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Declaring and Typing Arrays

The use of arrays is integral to almost any programming task. JScript has always had a method for creating arrays that can perform any task, but JScript arrays were never very efficient. The new arrays available through JScript .NET, which can exist side-by-side with JScript arrays, offer both performance and flexibility, but never both at the same time.

Declaring JScript and JScript .NET Arrays

The first step in working with arrays is to declare the array. Let's start by declaring a traditional JScript-style array:

var _JScriptArray:Array = new Array();

_JScriptArray[0] = "123";
_JScriptArray[2000] = 123;
_JScriptArray[500] = new Object();

The type of this array is Array, and the example creates a new instance of the Array class. Note that all the assignments in this example are valid, and that JScript-style arrays are not strongly typed. Everything that goes in the array is of type Object, and everything that comes out is of type Object. Therefore, you can assign a String object to array index 0, int to array index 2000, and new Object to array index 500.

JScript arrays are not bounded. New elements can be assigned on-the-fly. As you make assignments, a length function is updated so that the upper bounds of the array are always known. This comes in handy when you retrieve a JScript array and need to iterate over the contents. If some of the intermediate values were null, then you wouldn't be able to tell the end of the array without the length function. JScript arrays are extremely powerful, but there are some performance tradeoffs involved with them.

The following example demonstrates a variety of methods for finding the true 
end of a JScript array. The first method searches for null:var 
_JScriptArray:Array = new Array();
var _int:int = 0;

// Use JScript array like a stack
_JScriptArray[_int++] = "First Element";
_JScriptArray[_int++] = "Second Element";

// Now let's pass this off to a function that doesn't know its length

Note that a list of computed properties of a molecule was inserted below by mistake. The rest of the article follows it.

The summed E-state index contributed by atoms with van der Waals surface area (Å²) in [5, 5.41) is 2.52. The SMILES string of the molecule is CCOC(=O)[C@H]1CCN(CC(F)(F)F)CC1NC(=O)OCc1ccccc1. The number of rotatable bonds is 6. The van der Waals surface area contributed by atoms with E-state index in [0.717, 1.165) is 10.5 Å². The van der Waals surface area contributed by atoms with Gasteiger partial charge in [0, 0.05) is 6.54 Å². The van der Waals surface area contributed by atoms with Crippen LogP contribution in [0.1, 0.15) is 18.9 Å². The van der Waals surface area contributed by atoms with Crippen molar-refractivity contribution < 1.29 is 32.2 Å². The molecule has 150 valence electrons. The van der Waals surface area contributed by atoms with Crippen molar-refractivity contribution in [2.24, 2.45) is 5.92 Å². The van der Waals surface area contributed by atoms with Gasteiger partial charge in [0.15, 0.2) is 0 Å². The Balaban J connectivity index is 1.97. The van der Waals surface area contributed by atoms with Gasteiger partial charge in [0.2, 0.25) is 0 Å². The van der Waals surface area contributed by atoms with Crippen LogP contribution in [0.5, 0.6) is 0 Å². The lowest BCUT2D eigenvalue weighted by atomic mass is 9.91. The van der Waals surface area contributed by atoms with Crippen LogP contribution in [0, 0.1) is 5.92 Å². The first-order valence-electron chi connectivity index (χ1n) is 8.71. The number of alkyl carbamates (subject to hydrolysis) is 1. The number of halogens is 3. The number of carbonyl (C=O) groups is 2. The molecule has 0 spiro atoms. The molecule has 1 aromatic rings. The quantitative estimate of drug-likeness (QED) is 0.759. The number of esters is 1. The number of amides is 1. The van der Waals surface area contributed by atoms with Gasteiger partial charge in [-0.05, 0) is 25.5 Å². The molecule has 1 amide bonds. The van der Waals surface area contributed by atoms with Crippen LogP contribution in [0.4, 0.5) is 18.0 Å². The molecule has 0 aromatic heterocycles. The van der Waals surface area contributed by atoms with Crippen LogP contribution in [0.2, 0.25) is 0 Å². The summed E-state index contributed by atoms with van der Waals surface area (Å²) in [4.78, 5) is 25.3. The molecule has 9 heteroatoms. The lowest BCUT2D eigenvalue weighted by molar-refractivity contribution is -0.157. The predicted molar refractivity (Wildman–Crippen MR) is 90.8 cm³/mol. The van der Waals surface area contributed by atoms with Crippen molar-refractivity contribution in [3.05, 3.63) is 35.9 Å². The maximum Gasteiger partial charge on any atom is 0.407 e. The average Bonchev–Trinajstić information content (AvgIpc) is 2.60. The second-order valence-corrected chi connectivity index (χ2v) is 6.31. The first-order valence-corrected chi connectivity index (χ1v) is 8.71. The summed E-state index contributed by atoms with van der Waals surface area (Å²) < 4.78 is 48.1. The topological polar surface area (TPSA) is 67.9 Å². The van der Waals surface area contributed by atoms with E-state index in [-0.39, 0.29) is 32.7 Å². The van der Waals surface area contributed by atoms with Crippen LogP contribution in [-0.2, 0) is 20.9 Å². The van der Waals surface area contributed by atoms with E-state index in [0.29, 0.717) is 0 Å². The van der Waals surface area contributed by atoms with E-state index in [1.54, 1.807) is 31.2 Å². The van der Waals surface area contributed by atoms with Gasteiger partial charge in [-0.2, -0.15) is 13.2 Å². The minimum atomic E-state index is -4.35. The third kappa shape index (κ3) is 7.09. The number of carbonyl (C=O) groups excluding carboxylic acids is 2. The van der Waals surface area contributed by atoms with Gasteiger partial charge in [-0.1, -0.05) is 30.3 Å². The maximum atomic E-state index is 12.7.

DumpArray(_JScriptArray);

function DumpArray(_jsArray:Array) {
    var _i:int = 0;
    while(_jsArray[_i]) {
        Console.WriteLine(_jsArray[_i]);
        _i++;
    }
}

This isn't very great code. You need to have a handle on what the top of the array is at all times so that you can add elements on the end. Then you have to search for null. Furthermore, if you put an element at index 10, then the print function would miss it because this function stops at the first null. You could also do better with the length function, and you could take advantage of a couple other functions in the process. For example, the push function allows you to put values on the end of an array and increment the length pointer accordingly, and the pop function returns the very last element of the array, removes it from the end, and decrements the length pointer accordingly. You could rewrite the preceding example as follows:

var _JScriptArray:Array = new Array();

// Use JScript array like a stack
JScriptArray.push("First Element", "Second Element");
JScriptArray[9] = "Tenth Element";

// Now let's pass this off to a function that doesn't know its length
DumpArray(_JScriptArray);

function DumpArray(_jsArray:Array) {
    for ( var _i = 0; i < _jsArray.length(); _i++ ) {
        Console.WriteLine(_jsArray[i]);
    }
}

This code performs the same operations as the preceding example, but it isn't as error prone. After popping the 2 items on the stack, the 3rd through 9th elements are left unassigned, and the 10th value is assigned. The array dynamically sizes to 10 elements as soon as the 10th element is set. The DumpArray function won't stop after the second value and will proceed right through the null elements to element 10 and print the contents.

An important feature of JScript-style arrays is that they are sparse arrays, which means the elements don't have to be contiguous. In the first example you set elements 0, 500, and 2000. Memory isn't allocated for any other elements besides these three, but this introduces a few problems. For instance, the DumpArray function would try to iterate through 2,000 elements, just to print 3 of them. This isn't extremely efficient. CLR-style arrays provide better performance than this, and the next section covers them in detail.

Using CLR-Style Arrays